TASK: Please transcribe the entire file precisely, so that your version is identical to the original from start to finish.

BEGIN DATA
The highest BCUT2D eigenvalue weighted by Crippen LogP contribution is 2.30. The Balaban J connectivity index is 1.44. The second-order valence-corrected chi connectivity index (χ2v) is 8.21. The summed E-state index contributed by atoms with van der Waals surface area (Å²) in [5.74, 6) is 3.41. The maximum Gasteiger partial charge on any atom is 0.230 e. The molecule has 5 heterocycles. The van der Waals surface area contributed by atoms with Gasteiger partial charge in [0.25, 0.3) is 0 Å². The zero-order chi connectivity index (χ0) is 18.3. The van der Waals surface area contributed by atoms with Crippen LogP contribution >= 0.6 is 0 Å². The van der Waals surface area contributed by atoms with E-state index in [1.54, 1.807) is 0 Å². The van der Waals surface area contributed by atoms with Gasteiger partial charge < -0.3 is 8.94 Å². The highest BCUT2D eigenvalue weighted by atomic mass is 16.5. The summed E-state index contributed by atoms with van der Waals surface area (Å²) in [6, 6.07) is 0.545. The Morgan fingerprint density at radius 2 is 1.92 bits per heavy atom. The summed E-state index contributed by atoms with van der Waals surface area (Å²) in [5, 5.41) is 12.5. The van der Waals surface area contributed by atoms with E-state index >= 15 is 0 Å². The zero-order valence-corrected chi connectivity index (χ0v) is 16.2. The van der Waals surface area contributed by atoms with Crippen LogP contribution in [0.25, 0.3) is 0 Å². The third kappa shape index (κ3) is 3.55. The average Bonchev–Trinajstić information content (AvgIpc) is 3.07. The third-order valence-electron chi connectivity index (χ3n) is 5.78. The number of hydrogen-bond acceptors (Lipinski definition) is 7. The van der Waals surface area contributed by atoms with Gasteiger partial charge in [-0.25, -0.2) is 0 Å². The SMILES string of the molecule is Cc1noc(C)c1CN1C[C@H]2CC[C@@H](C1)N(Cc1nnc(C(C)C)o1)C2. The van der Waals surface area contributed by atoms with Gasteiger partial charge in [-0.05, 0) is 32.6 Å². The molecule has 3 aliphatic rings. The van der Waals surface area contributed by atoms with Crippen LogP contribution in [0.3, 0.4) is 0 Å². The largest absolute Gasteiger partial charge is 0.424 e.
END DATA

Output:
The highest BCUT2D eigenvalue weighted by Crippen LogP contribution is 2.30. The Balaban J connectivity index is 1.44. The second-order valence-corrected chi connectivity index (χ2v) is 8.21. The summed E-state index contributed by atoms with van der Waals surface area (Å²) in [5.74, 6) is 3.41. The maximum Gasteiger partial charge on any atom is 0.230 e. The molecule has 5 heterocycles. The van der Waals surface area contributed by atoms with Gasteiger partial charge in [0.25, 0.3) is 0 Å². The zero-order chi connectivity index (χ0) is 18.3. The van der Waals surface area contributed by atoms with Crippen LogP contribution >= 0.6 is 0 Å². The van der Waals surface area contributed by atoms with E-state index in [1.54, 1.807) is 0 Å². The van der Waals surface area contributed by atoms with Gasteiger partial charge < -0.3 is 8.94 Å². The highest BCUT2D eigenvalue weighted by atomic mass is 16.5. The summed E-state index contributed by atoms with van der Waals surface area (Å²) in [6, 6.07) is 0.545. The Morgan fingerprint density at radius 2 is 1.92 bits per heavy atom. The summed E-state index contributed by atoms with van der Waals surface area (Å²) in [5, 5.41) is 12.5. The van der Waals surface area contributed by atoms with E-state index >= 15 is 0 Å². The zero-order valence-corrected chi connectivity index (χ0v) is 16.2. The van der Waals surface area contributed by atoms with Crippen LogP contribution in [0.25, 0.3) is 0 Å². The third kappa shape index (κ3) is 3.55. The average Bonchev–Trinajstić information content (AvgIpc) is 3.07. The third-order valence-electron chi connectivity index (χ3n) is 5.78. The number of hydrogen-bond acceptors (Lipinski definition) is 7. The van der Waals surface area contributed by atoms with Gasteiger partial charge in [-0.25, -0.2) is 0 Å². The SMILES string of the molecule is Cc1noc(C)c1CN1C[C@H]2CC[C@@H](C1)N(Cc1nnc(C(C)C)o1)C2. The van der Waals surface area contributed by atoms with Gasteiger partial charge in [-0.05, 0) is 32.6 Å². The molecule has 3 aliphatic rings. The van der Waals surface area contributed by atoms with Crippen LogP contribution in [0.3, 0.4) is 0 Å². The largest absolute Gasteiger partial charge is 0.424 e.